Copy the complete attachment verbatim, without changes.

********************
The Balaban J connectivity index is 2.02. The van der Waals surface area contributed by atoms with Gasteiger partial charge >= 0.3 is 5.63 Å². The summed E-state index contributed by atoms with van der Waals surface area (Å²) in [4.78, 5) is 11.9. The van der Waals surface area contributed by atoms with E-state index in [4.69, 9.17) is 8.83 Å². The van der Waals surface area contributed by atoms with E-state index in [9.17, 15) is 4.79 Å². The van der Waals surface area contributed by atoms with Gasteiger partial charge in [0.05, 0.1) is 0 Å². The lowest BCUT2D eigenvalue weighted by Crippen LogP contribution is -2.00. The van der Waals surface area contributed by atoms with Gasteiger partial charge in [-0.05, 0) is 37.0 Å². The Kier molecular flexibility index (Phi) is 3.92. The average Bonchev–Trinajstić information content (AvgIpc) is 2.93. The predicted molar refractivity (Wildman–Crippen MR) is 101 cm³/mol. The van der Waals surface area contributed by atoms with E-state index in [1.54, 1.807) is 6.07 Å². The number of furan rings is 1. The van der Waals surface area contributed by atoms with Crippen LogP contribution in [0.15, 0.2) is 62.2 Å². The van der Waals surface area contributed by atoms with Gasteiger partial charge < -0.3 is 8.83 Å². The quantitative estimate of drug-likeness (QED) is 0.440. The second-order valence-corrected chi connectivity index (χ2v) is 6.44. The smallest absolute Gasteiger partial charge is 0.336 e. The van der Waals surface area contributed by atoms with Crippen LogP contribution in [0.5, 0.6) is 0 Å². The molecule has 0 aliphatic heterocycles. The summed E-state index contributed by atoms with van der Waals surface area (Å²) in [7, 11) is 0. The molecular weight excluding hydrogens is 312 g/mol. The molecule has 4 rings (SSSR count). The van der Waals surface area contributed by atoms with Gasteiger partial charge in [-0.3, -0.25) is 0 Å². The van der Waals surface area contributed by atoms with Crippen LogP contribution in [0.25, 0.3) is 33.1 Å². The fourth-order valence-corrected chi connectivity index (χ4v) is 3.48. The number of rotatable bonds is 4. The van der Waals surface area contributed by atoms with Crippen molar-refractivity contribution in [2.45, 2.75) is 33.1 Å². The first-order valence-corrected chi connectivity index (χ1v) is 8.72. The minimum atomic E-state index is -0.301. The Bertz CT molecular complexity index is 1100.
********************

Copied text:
The Balaban J connectivity index is 2.02. The van der Waals surface area contributed by atoms with Gasteiger partial charge >= 0.3 is 5.63 Å². The summed E-state index contributed by atoms with van der Waals surface area (Å²) in [4.78, 5) is 11.9. The van der Waals surface area contributed by atoms with E-state index in [4.69, 9.17) is 8.83 Å². The van der Waals surface area contributed by atoms with E-state index in [9.17, 15) is 4.79 Å². The van der Waals surface area contributed by atoms with Gasteiger partial charge in [0.05, 0.1) is 0 Å². The lowest BCUT2D eigenvalue weighted by Crippen LogP contribution is -2.00. The van der Waals surface area contributed by atoms with Gasteiger partial charge in [-0.05, 0) is 37.0 Å². The Kier molecular flexibility index (Phi) is 3.92. The average Bonchev–Trinajstić information content (AvgIpc) is 2.93. The predicted molar refractivity (Wildman–Crippen MR) is 101 cm³/mol. The van der Waals surface area contributed by atoms with E-state index in [1.54, 1.807) is 6.07 Å². The number of furan rings is 1. The van der Waals surface area contributed by atoms with Crippen LogP contribution in [0.15, 0.2) is 62.2 Å². The van der Waals surface area contributed by atoms with Gasteiger partial charge < -0.3 is 8.83 Å². The quantitative estimate of drug-likeness (QED) is 0.440. The second-order valence-corrected chi connectivity index (χ2v) is 6.44. The smallest absolute Gasteiger partial charge is 0.336 e. The van der Waals surface area contributed by atoms with Crippen LogP contribution in [0.5, 0.6) is 0 Å². The molecule has 0 aliphatic heterocycles. The summed E-state index contributed by atoms with van der Waals surface area (Å²) in [7, 11) is 0. The molecular weight excluding hydrogens is 312 g/mol. The molecule has 4 rings (SSSR count). The van der Waals surface area contributed by atoms with Gasteiger partial charge in [-0.3, -0.25) is 0 Å². The van der Waals surface area contributed by atoms with Crippen LogP contribution in [0.25, 0.3) is 33.1 Å². The fourth-order valence-corrected chi connectivity index (χ4v) is 3.48. The number of rotatable bonds is 4. The van der Waals surface area contributed by atoms with Crippen molar-refractivity contribution in [2.45, 2.75) is 33.1 Å². The first-order valence-corrected chi connectivity index (χ1v) is 8.72. The minimum atomic E-state index is -0.301. The Bertz CT molecular complexity index is 1100.